The liberation of the Armenia-occupied territories of Azerbaijan in 2020 was a momentous occasion for Azerbaijanis, in particular for more than 700,000 internally-displaced people who had been expelled from their homelands in the early 1990s. After decades of displacement, the Azerbaijani people had the chance to return to their homes and rebuild their communities. However, this joyous occasion has been overshadowed and marred by the widespread presence of landmines and explosive remnants of war left behind by Armenia.
The formerly-occupied territories make Azerbaijan one of the most contaminated countries with landmines and explosive remnants of war in the world. Throughout the conflict and its occupation of Azerbaijan’s territories, Armenia indiscriminately planted hundreds of thousands of mines and other explosive devices, including in civilian areas.
Unfortunately, Armenia continued to transfer landmines to the part of the Karabakh region that is under temporary control of Russia’s peacekeeping mission in violation of the trilateral statement of November 10, 2020 and planted them in the region. Since August 2022, nearly 2,700 landmines manufactured in Armenia in 2021 (i.e. after the end of the Second Karabakh War) have been discovered in Azerbaijan. Over 1,600 of these illegal landmines, as well as booby traps, have been planted in civilian areas.
Landmines kill people and complicate the rehabilitation process
Over the past two years of the post-conflict period, more than 288 Azerbaijanis were killed or injured by mine explosions, the vast majority of which were civilians, including 3 journalists. The latest victim was an Azerbaijani serviceman who was killed in a mine explosion on 2 April in the Tartar district. According to official assessments, Azerbaijan requires approximately $25 billion to solve issues related to demining, a process that would take up to 30 years.
The Azerbaijan National Agency for Mine Action (ANAMA) and the United Nations Development Programme (UNDP) have been working to clear the liberated territories of mines and other explosive weapons. As of early February 2023, a total of 64,000 hectares (158,000 acres) of the liberated territories of Azerbaijan have been cleared of mines since November 2020.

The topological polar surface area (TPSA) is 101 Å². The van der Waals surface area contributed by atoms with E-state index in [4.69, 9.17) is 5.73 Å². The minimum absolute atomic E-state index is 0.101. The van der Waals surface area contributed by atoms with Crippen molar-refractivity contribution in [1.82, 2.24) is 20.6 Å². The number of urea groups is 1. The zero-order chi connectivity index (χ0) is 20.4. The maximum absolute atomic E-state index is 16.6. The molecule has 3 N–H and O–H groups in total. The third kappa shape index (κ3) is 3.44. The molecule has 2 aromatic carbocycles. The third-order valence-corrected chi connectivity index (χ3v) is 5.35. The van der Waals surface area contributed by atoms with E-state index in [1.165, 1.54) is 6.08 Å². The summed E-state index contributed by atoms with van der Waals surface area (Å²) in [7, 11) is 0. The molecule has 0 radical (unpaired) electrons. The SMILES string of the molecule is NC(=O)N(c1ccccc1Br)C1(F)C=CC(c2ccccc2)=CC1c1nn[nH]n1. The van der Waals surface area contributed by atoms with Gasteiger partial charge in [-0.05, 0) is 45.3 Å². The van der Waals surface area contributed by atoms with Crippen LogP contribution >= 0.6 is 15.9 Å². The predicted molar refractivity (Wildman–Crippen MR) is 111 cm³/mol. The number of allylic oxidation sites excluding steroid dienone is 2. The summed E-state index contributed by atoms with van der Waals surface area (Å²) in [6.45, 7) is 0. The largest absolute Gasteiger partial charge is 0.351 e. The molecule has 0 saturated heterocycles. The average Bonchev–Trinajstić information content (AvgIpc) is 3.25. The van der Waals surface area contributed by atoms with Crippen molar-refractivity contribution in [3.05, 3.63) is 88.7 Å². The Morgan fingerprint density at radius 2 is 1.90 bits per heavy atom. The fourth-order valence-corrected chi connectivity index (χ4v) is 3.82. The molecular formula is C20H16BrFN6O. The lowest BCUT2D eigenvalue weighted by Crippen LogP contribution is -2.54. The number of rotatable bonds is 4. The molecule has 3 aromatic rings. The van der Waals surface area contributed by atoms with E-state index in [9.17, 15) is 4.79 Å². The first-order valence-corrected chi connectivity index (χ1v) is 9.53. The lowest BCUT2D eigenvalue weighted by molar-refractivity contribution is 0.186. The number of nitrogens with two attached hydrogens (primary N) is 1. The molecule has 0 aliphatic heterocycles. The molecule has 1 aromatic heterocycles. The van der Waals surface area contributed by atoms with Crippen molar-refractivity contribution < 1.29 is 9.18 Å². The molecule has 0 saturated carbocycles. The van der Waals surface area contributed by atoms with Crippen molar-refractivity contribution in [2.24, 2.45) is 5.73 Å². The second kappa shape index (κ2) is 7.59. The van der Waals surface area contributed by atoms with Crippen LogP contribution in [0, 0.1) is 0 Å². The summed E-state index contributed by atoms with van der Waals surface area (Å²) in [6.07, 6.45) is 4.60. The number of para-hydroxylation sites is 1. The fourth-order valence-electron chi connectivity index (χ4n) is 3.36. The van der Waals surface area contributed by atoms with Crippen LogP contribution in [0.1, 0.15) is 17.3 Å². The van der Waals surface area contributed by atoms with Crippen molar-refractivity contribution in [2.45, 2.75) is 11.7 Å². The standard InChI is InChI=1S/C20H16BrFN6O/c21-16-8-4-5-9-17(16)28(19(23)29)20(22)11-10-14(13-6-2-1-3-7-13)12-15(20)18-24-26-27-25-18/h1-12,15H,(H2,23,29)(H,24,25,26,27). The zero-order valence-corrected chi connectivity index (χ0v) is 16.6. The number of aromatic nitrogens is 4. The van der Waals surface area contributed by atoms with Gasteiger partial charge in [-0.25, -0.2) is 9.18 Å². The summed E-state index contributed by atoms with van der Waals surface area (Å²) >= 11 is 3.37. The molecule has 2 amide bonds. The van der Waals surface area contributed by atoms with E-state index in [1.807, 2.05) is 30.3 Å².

Last year, ANAMA defused 8,780 anti-personnel and 4,133 anti-tank landmines, as well as 14,950 unexploded ordnances in Azerbaijan's liberated territories. Despite the efforts of ANAMA and the UNDP, the scale of the problem remains daunting. The presence of landmines in the region continues to pose a serious threat to the safety and security of the population.
Armenia released only a “tiny portion” of mine maps
Despite attempts at formally requesting information about the location of those mines, Armenia repeatedly denied that it possessed the relevant information and refused to engage on the issue. In April 2021, a spokesperson for the Armenian Ministry of Foreign Affairs called Azerbaijan’s demand for the maps a “fake agenda”. Around two months later, the Armenian government officially confessed that they in fact possessed maps of the landmines planted in the Azerbaijani territories.
On 12 June 2021, Armenia released what then Acting Prime Minister Pashinyan confessed a day later to be a “small fraction of the maps”, with Azerbaijan releasing 15 Armenian prisoners detained after the 44-day War. These maps indicated the location of 97,000 anti-tank and anti-personnel landmines planted by Armenian and local forces in only one formerly-occupied district (Aghdam). In the following months, the Armenian government released some other pre-2020 minefield records that contained information about 390,709 anti-tank and anti-personnel landmines, as well as other explosive devices.
While these minefield maps released by Armenia cover 5% of all liberated areas, only 25% of these maps proved to be reliable. Prime Minister Pashinyan, after Armenia provided maps for 200,000 mines, admitted that these maps were only a “tiny portion” of those Armenia possessed. Nevertheless, they continue to refuse to hand over the remaining maps which seriously complicated Azerbaijan’s reconstruction efforts.
International assistance is necessary in demining
Azerbaijan has instituted legal proceedings at the International Court of Justice and the European Court of Human Rights against Armenia for violations of international law, including through the deployment of landmines to block the return of Azerbaijanis to the liberated territories. On 23 February 2023, the International Court of Justice issued its decisions on measures requested by Azerbaijan with respect to planting mines and other explosives by Armenia in the territory of Azerbaijan.
The Court decided not to revisit its prior conclusion that Armenia's placement of landmines does not meet the requirements for the issuance of provisional measures. Azerbaijan considers that this was not a decision based on the merits of the case, and continues to seek to hold Armenia accountable and raise the issue of landmines and booby traps.
On the occasion of the 4 April, marked across the globe as the International Day for Mine Awareness and Assistance in Mine Action, Azerbaijan seeks to raise awareness about the challenges it faces with landmines in its territory. Azerbaijan needs the engagement of the international community to encourage Armenia to hand over any relevant information they possess that would be helpful in the demining process. Additionally, the assistance of the international community to demine the region and provide suitable conditions for the return of the IDPs would be welcomed. The world needs to show solidarity in the fight against challenges of this magnitude.
Vasif Huseynov is Head of Department at the Baku-based Centre of Analysis of International Relations (AIR Centre).